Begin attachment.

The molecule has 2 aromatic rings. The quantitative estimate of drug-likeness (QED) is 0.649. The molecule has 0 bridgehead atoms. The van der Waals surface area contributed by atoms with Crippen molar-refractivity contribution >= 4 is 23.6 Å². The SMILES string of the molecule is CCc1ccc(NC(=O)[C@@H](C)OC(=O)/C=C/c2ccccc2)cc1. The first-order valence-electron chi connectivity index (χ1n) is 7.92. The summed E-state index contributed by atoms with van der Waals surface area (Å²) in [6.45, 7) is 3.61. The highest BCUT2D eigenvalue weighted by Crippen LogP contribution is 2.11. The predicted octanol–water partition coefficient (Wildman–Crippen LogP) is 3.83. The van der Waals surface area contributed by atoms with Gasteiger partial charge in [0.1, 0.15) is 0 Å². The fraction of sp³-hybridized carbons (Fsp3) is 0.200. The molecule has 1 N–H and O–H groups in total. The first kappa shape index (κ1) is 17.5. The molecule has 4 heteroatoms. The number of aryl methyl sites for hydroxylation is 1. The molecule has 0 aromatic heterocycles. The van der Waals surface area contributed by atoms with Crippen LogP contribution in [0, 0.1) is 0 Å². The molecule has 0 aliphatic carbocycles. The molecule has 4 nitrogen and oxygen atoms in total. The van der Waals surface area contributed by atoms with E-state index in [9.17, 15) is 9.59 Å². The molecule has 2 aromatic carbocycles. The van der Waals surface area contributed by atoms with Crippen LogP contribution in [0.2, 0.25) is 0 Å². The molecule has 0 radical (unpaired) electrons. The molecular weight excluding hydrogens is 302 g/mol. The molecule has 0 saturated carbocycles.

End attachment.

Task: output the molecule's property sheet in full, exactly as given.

The molecule has 2 aromatic rings. The quantitative estimate of drug-likeness (QED) is 0.649. The molecule has 0 bridgehead atoms. The van der Waals surface area contributed by atoms with Crippen molar-refractivity contribution >= 4 is 23.6 Å². The SMILES string of the molecule is CCc1ccc(NC(=O)[C@@H](C)OC(=O)/C=C/c2ccccc2)cc1. The first-order valence-electron chi connectivity index (χ1n) is 7.92. The summed E-state index contributed by atoms with van der Waals surface area (Å²) in [6.45, 7) is 3.61. The highest BCUT2D eigenvalue weighted by Crippen LogP contribution is 2.11. The predicted octanol–water partition coefficient (Wildman–Crippen LogP) is 3.83. The van der Waals surface area contributed by atoms with Gasteiger partial charge in [0.1, 0.15) is 0 Å². The fraction of sp³-hybridized carbons (Fsp3) is 0.200. The molecule has 1 N–H and O–H groups in total. The first kappa shape index (κ1) is 17.5. The molecule has 4 heteroatoms. The number of aryl methyl sites for hydroxylation is 1. The molecule has 0 aromatic heterocycles. The van der Waals surface area contributed by atoms with Crippen LogP contribution in [0, 0.1) is 0 Å². The molecule has 0 aliphatic carbocycles. The molecule has 4 nitrogen and oxygen atoms in total. The van der Waals surface area contributed by atoms with E-state index in [9.17, 15) is 9.59 Å². The molecule has 2 aromatic carbocycles. The van der Waals surface area contributed by atoms with Crippen LogP contribution in [0.2, 0.25) is 0 Å². The molecule has 0 radical (unpaired) electrons. The molecular weight excluding hydrogens is 302 g/mol. The molecule has 0 saturated carbocycles.